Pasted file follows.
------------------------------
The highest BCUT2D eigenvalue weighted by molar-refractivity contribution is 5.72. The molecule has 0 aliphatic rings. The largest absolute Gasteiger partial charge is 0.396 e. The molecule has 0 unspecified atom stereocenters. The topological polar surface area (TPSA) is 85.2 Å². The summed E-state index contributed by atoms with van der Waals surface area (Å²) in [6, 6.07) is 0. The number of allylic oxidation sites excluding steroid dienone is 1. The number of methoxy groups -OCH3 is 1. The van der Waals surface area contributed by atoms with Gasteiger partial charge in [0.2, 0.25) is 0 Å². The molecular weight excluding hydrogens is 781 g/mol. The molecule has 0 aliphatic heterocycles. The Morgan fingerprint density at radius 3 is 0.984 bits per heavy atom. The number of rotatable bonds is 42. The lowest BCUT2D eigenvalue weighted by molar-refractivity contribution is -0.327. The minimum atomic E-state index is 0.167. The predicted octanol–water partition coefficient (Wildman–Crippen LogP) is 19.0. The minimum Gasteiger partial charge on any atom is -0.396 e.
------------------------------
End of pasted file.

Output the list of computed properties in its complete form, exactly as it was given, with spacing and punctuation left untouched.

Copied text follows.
The highest BCUT2D eigenvalue weighted by molar-refractivity contribution is 5.72. The molecule has 0 aliphatic rings. The largest absolute Gasteiger partial charge is 0.396 e. The molecule has 0 unspecified atom stereocenters. The topological polar surface area (TPSA) is 85.2 Å². The summed E-state index contributed by atoms with van der Waals surface area (Å²) in [6, 6.07) is 0. The number of allylic oxidation sites excluding steroid dienone is 1. The number of methoxy groups -OCH3 is 1. The van der Waals surface area contributed by atoms with Gasteiger partial charge in [0.2, 0.25) is 0 Å². The molecular weight excluding hydrogens is 781 g/mol. The molecule has 0 aliphatic heterocycles. The Morgan fingerprint density at radius 3 is 0.984 bits per heavy atom. The number of rotatable bonds is 42. The lowest BCUT2D eigenvalue weighted by molar-refractivity contribution is -0.327. The minimum atomic E-state index is 0.167. The predicted octanol–water partition coefficient (Wildman–Crippen LogP) is 19.0. The minimum Gasteiger partial charge on any atom is -0.396 e.